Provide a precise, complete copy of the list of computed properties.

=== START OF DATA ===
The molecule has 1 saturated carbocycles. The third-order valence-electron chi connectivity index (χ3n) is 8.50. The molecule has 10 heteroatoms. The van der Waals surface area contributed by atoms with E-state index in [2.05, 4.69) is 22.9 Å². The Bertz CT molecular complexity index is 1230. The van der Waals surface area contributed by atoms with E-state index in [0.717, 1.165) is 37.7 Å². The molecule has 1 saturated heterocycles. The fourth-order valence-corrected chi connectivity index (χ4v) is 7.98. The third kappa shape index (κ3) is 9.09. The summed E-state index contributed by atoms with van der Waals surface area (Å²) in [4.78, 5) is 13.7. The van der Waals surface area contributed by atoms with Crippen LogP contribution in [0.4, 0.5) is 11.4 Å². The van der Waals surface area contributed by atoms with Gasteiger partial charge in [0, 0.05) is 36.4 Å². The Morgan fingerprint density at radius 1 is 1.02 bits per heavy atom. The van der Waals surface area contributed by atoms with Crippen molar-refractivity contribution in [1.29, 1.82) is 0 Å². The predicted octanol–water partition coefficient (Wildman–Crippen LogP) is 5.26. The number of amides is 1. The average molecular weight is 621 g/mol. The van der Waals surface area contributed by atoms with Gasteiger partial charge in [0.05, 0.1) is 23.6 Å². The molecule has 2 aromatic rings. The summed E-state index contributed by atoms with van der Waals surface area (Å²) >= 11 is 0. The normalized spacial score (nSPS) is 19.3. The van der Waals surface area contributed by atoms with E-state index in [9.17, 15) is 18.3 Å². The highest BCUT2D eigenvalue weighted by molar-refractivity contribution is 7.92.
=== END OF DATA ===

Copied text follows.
The molecule has 1 saturated carbocycles. The third-order valence-electron chi connectivity index (χ3n) is 8.50. The molecule has 10 heteroatoms. The van der Waals surface area contributed by atoms with E-state index in [2.05, 4.69) is 22.9 Å². The Bertz CT molecular complexity index is 1230. The van der Waals surface area contributed by atoms with E-state index in [0.717, 1.165) is 37.7 Å². The molecule has 1 saturated heterocycles. The fourth-order valence-corrected chi connectivity index (χ4v) is 7.98. The third kappa shape index (κ3) is 9.09. The summed E-state index contributed by atoms with van der Waals surface area (Å²) in [4.78, 5) is 13.7. The van der Waals surface area contributed by atoms with Crippen LogP contribution in [0.4, 0.5) is 11.4 Å². The van der Waals surface area contributed by atoms with Gasteiger partial charge in [0, 0.05) is 36.4 Å². The Morgan fingerprint density at radius 1 is 1.02 bits per heavy atom. The van der Waals surface area contributed by atoms with Crippen molar-refractivity contribution in [1.29, 1.82) is 0 Å². The predicted octanol–water partition coefficient (Wildman–Crippen LogP) is 5.26. The number of amides is 1. The average molecular weight is 621 g/mol. The van der Waals surface area contributed by atoms with Gasteiger partial charge in [0.05, 0.1) is 23.6 Å². The molecule has 2 aromatic rings. The summed E-state index contributed by atoms with van der Waals surface area (Å²) >= 11 is 0. The normalized spacial score (nSPS) is 19.3. The van der Waals surface area contributed by atoms with E-state index in [9.17, 15) is 18.3 Å². The highest BCUT2D eigenvalue weighted by molar-refractivity contribution is 7.92.